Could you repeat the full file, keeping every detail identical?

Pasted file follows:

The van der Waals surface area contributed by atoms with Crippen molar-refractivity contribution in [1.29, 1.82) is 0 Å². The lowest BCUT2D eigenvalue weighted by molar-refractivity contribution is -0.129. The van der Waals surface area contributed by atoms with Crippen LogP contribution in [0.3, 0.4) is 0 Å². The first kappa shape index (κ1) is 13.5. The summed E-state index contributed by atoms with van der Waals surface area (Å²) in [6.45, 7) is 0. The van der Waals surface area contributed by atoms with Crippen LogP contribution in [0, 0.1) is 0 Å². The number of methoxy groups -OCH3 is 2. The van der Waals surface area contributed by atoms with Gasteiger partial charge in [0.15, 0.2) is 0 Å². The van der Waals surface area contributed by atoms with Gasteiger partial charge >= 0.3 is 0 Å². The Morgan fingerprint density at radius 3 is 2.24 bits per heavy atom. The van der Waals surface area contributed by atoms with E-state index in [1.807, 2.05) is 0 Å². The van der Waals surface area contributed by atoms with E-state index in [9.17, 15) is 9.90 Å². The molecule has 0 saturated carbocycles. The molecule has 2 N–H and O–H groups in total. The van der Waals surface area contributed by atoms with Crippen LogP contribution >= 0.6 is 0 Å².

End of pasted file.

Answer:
The van der Waals surface area contributed by atoms with Crippen molar-refractivity contribution in [1.29, 1.82) is 0 Å². The lowest BCUT2D eigenvalue weighted by molar-refractivity contribution is -0.129. The van der Waals surface area contributed by atoms with Crippen LogP contribution in [0.3, 0.4) is 0 Å². The first kappa shape index (κ1) is 13.5. The summed E-state index contributed by atoms with van der Waals surface area (Å²) in [6.45, 7) is 0. The van der Waals surface area contributed by atoms with Crippen LogP contribution in [0, 0.1) is 0 Å². The number of methoxy groups -OCH3 is 2. The van der Waals surface area contributed by atoms with Gasteiger partial charge in [0.15, 0.2) is 0 Å². The van der Waals surface area contributed by atoms with Gasteiger partial charge >= 0.3 is 0 Å². The Morgan fingerprint density at radius 3 is 2.24 bits per heavy atom. The van der Waals surface area contributed by atoms with E-state index in [1.807, 2.05) is 0 Å². The van der Waals surface area contributed by atoms with E-state index in [9.17, 15) is 9.90 Å². The molecule has 0 saturated carbocycles. The molecule has 2 N–H and O–H groups in total. The van der Waals surface area contributed by atoms with Crippen LogP contribution >= 0.6 is 0 Å².